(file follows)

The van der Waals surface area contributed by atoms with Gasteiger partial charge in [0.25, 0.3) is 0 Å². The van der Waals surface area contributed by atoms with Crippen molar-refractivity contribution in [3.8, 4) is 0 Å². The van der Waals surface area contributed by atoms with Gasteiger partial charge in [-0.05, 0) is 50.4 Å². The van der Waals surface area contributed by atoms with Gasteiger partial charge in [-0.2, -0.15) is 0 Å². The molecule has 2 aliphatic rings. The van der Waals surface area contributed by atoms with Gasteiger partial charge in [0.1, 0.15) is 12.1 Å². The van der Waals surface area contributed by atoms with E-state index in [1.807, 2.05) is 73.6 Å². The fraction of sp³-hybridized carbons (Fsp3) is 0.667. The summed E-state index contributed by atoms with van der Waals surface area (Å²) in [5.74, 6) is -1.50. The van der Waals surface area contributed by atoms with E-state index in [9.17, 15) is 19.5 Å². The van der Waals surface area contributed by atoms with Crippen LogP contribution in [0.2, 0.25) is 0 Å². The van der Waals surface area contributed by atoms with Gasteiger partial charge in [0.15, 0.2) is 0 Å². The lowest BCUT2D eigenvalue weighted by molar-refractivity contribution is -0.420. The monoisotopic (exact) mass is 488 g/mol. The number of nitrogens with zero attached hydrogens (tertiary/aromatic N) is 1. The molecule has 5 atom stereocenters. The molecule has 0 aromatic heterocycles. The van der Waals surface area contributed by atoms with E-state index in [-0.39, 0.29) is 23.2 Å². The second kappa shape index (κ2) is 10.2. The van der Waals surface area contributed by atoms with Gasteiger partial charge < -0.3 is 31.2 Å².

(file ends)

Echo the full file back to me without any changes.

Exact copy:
The van der Waals surface area contributed by atoms with Gasteiger partial charge in [0.25, 0.3) is 0 Å². The van der Waals surface area contributed by atoms with Crippen molar-refractivity contribution in [3.8, 4) is 0 Å². The van der Waals surface area contributed by atoms with Gasteiger partial charge in [-0.05, 0) is 50.4 Å². The van der Waals surface area contributed by atoms with Gasteiger partial charge in [-0.2, -0.15) is 0 Å². The molecule has 2 aliphatic rings. The van der Waals surface area contributed by atoms with Gasteiger partial charge in [0.1, 0.15) is 12.1 Å². The van der Waals surface area contributed by atoms with E-state index in [1.807, 2.05) is 73.6 Å². The fraction of sp³-hybridized carbons (Fsp3) is 0.667. The summed E-state index contributed by atoms with van der Waals surface area (Å²) in [5.74, 6) is -1.50. The van der Waals surface area contributed by atoms with E-state index in [9.17, 15) is 19.5 Å². The van der Waals surface area contributed by atoms with Crippen LogP contribution in [0.2, 0.25) is 0 Å². The van der Waals surface area contributed by atoms with Gasteiger partial charge in [0.15, 0.2) is 0 Å². The lowest BCUT2D eigenvalue weighted by molar-refractivity contribution is -0.420. The monoisotopic (exact) mass is 488 g/mol. The number of nitrogens with zero attached hydrogens (tertiary/aromatic N) is 1. The molecule has 5 atom stereocenters. The molecule has 0 aromatic heterocycles. The van der Waals surface area contributed by atoms with E-state index in [-0.39, 0.29) is 23.2 Å². The second kappa shape index (κ2) is 10.2. The van der Waals surface area contributed by atoms with Gasteiger partial charge < -0.3 is 31.2 Å².